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Monday, July 20, 2009

The Undismal Weekly Wrapup - July 12-18, 2009

Analytical Summaries of Key Stories of the Week on Economics and Public Policy

Interesting week, with major themes focusing on cautious optimism on signs of recovery (but with a tone of expectations management on its pace) and next moves for the Fed.

America Needs a National Manufacturing Policy. Now. (Huffington Post)
In a guest column for the Huffington Post, Sen. Sherrod Brown (D-Ohio), Chairman of the Senate Banking Subcommittee on Economic Policy, points to the pivotal role of the declining manufacturing base in the U.S. in the current plight of the middle class, and argues for an urgent need for “a national plan … that aligns federal actions with the goal of strengthening our manufacturing sector.”

Experts Tell Congress to Lay Off the Fed (Wall Street Journal)
David Wessel of the Wall Street Journal reports that 250 noted economists, including Robert Shiller, have urged congress not to cave in to pressure to intervene in the Fed’s policy making efforts, driven by critics of the central bank. They also caution that efforts currently under discussion to revisit the Fed’s powers and governance structure could backfire.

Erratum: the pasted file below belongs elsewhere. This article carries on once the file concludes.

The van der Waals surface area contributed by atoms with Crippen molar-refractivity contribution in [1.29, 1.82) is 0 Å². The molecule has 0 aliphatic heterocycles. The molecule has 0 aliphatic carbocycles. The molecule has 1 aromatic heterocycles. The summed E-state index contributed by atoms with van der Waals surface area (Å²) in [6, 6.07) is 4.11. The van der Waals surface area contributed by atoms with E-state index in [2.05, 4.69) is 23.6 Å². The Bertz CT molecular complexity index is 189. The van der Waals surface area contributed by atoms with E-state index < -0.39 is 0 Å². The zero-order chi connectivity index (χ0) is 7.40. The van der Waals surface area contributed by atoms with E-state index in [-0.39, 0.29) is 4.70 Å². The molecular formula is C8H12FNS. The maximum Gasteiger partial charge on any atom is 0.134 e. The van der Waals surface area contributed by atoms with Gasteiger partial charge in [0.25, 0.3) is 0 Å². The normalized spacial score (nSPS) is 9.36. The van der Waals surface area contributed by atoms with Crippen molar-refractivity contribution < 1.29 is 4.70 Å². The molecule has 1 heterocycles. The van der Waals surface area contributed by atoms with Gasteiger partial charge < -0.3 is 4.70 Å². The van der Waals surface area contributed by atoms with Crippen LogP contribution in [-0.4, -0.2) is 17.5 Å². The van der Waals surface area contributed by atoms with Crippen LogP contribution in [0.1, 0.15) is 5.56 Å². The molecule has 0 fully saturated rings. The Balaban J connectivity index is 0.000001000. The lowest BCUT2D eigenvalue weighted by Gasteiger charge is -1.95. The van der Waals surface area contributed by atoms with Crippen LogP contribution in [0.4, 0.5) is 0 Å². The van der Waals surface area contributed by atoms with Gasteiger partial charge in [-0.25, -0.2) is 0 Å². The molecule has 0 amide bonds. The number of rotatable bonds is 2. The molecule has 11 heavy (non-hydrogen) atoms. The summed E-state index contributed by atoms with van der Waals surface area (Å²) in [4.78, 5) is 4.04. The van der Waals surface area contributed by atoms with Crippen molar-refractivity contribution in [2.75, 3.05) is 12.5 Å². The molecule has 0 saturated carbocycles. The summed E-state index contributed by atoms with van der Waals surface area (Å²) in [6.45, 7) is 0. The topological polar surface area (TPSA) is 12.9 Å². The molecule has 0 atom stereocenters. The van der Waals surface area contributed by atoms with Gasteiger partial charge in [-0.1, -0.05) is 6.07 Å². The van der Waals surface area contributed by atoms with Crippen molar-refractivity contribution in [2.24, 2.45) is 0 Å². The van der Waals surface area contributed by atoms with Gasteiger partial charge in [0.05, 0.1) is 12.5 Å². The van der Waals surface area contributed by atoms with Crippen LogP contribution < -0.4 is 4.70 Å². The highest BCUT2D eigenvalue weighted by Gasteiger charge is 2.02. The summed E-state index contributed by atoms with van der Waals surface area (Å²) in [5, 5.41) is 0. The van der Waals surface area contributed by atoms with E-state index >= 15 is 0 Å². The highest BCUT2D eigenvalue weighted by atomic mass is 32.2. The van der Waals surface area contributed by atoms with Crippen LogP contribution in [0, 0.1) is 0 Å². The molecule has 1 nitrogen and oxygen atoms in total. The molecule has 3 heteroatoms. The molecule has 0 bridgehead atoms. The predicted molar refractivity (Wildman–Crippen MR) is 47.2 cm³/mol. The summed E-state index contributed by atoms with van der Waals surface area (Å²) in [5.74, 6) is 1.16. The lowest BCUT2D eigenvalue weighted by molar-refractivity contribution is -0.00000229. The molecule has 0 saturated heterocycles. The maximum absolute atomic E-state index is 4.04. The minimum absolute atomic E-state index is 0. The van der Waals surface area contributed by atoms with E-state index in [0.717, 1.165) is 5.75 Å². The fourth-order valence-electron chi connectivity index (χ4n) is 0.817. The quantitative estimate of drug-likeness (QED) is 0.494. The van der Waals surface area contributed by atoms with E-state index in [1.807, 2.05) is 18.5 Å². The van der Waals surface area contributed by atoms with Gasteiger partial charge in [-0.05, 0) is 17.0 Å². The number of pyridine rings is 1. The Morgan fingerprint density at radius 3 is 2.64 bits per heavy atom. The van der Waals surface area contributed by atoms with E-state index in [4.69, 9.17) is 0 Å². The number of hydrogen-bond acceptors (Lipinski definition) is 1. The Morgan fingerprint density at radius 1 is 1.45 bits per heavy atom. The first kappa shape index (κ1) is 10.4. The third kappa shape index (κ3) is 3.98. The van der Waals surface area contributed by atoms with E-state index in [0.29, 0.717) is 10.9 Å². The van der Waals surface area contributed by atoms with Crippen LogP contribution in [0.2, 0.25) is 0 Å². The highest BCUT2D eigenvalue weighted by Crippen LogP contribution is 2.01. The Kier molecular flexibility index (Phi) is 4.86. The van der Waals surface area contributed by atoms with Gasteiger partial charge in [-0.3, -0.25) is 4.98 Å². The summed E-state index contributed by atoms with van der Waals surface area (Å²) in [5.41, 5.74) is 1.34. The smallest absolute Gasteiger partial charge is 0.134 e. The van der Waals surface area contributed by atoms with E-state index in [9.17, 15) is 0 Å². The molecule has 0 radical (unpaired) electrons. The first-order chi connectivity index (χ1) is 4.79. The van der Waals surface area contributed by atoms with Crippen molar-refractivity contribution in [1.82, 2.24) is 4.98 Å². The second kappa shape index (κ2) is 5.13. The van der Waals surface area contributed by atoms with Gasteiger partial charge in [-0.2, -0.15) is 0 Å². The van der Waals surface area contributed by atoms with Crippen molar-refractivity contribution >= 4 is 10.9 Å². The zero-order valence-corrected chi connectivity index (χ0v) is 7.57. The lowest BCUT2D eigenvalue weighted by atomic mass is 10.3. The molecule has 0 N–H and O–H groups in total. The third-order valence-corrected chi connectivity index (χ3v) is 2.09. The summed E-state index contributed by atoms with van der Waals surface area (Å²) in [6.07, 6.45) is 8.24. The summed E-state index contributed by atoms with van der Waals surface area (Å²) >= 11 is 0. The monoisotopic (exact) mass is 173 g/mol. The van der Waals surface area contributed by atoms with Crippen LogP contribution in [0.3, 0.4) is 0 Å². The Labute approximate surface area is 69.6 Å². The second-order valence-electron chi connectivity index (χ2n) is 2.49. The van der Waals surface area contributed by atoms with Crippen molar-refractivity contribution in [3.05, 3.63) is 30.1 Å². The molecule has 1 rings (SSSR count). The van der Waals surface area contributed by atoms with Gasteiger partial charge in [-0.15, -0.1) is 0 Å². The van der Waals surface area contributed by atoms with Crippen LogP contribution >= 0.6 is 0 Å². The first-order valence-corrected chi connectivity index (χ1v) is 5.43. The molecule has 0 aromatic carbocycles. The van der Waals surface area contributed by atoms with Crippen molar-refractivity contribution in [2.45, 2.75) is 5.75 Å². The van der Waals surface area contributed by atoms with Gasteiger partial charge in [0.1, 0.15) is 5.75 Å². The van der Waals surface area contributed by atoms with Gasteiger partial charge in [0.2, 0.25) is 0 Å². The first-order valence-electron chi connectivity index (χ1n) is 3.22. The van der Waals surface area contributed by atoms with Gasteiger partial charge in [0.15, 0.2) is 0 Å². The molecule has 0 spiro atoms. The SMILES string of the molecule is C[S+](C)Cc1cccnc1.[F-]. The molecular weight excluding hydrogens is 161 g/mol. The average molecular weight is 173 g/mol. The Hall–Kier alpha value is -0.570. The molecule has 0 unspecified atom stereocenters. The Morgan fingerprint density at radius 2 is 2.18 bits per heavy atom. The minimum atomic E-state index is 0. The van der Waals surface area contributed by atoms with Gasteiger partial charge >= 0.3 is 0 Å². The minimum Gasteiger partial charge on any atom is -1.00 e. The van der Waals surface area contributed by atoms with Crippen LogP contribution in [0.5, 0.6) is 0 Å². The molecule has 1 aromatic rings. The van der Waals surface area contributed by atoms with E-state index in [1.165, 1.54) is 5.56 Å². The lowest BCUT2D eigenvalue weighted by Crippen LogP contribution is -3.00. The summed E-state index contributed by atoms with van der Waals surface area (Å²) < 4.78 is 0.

Geithner Says Global Economy Faces Recovery Setbacks (Bloomberg)
Speaking in Saudi Arabia, U.S. Treasury Secretary Timothy Geithner cautions that the recovery of the global economy is likely to be gradual with a higher than normal share of temporary fluctuations and reversals, due to such factors as wealth lost during the crisis and the heavy increase in public debt, according to this report for Bloomberg from Rebecca Christie.

McCulley Says Fed Needs To ‘Be Irresponsible’ If Prices Tumble (Bloomberg)
Dakin Campbell reports for Bloomberg on advice to the Fed from Paul McCulley of Pacific Investment Management Co., who argues that, if the U.S. economy falls into a protracted slump similar in character to Japan’s lengthy recession, the central bank may need to initiate radical interventions that set aside the normal context of keeping inflation within a targeted level.

Paulson Defends His Response to Economic Crisis (Associated Press)
Responding to the substantial second-guessing of the Bush administration’s responses to the economic crisis toward the end of 2008, former Treasury Secretary Henry Paulson contends, according to this report from AP’s Ann Flaherty, that the actions prevented suffering of a “far more profound and disturbing level.”

Summers: Economy Has Moved Back from Catastrophe (Associated Press)
Obama economic advisor Larry Summers makes a case, as reported by AP’s Jim Kuhnhenn, for cautious optimism -- based on several indicators, including a decrease in public gloom evidenced by declining Google searches for the phrase “economic depression,” a slower pace of economic contraction, improving consumer confidence, and stronger quarterly earnings reports.
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